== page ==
Insurer Aviva has called upon the UK Government to freeze insurance premium tax (IPT). Otherwise, the insurer suggests, as many as two-thirds of British small to medium-sized enterprises (SMEs) may be forced to either reduce or entirely cut non-mandatory insurance.
Aviva cited a recent study that found that should IPT increase ahead of the announcement of the government’s Autumn Budget in one week’s time, 31 per cent of SMEs would reduce non-essential cover, while 36 per cent would cut them.
“The government has already doubled the rate of IPT over the last there years, and businesses have shouldered this burden,” commented Phil Bayles, Aviva’s Managing Director of UK intermediaries. “But as our research clearly shows, a further increase in IPT could force a majority of SMEs to put themselves at risk of underinsurance – or, worse, forego cover for vital but non-mandatory insurance such as business interruption.”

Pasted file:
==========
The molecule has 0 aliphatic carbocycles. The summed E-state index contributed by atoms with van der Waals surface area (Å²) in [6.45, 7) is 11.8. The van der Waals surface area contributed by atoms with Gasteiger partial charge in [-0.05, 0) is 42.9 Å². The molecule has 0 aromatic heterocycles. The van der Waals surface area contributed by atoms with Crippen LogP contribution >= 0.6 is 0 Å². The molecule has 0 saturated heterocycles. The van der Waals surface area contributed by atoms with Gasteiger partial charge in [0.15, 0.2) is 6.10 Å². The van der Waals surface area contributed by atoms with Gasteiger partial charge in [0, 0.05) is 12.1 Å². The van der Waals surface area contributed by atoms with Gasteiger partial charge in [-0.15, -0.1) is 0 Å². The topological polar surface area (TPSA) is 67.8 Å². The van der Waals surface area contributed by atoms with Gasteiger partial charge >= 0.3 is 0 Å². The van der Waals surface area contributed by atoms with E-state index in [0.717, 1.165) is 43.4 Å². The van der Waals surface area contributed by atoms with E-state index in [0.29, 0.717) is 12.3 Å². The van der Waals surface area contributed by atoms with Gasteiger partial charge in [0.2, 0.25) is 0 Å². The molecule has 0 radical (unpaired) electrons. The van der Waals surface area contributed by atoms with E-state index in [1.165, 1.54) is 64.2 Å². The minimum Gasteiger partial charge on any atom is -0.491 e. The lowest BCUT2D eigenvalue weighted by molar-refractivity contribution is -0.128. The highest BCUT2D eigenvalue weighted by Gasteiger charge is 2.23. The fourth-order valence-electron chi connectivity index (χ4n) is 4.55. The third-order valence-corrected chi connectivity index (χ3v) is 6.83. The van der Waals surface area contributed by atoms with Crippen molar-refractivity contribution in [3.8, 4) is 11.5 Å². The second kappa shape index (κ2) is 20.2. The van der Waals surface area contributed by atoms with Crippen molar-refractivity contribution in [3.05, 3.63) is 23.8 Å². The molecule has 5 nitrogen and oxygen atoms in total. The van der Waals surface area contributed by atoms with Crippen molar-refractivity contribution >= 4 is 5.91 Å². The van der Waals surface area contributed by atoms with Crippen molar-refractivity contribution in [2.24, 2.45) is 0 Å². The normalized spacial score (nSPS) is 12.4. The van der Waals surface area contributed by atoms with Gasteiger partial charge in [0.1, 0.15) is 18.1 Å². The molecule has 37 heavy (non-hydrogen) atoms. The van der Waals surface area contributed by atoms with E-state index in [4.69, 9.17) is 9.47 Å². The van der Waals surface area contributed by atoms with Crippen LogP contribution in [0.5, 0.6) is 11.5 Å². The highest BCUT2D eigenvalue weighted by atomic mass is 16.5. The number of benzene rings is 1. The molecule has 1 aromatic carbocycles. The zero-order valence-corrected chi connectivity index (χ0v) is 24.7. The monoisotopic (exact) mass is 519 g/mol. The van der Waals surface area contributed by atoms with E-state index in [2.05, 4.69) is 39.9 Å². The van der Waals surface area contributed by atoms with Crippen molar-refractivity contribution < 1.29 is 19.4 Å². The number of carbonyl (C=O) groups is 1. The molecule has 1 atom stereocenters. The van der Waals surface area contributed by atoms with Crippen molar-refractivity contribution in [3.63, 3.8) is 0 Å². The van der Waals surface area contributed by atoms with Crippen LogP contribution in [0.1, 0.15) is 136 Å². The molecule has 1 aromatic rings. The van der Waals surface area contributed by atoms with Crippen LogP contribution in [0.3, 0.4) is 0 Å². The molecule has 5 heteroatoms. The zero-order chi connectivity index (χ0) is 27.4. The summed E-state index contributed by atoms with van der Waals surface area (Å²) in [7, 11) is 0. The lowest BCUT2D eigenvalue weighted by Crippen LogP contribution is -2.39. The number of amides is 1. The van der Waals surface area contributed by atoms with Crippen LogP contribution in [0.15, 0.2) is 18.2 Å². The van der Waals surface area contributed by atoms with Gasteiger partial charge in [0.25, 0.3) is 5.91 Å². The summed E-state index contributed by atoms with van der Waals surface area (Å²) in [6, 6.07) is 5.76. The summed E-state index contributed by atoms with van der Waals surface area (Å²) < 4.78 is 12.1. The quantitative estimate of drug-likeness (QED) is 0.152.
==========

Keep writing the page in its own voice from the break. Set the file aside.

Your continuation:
Bayles said that the government was right to describe small businesses as a key plank of the UK economy, fuelling economic growth and employment, but that he is very concerned that – especially at a time of pervasive uncertainty due to Brexit – further IPT increases could have major economic repercussions.
“Imagine a small business that is already financially stressed and decides to cut non-essential insurance due to rising costs,” he said. “Without the security that insurance provides, they are one accident away from going out of business. And unlike VAT, a small business cannot claim back IPT. We must not place this important sector at such great risk.”
Since raising IPT from 10 per cent to 12 per cent in June 2017, the government has accrued approximately £6 billion from the tax; this represents an increase of 22 per cent compared with the equivalent period before the increase.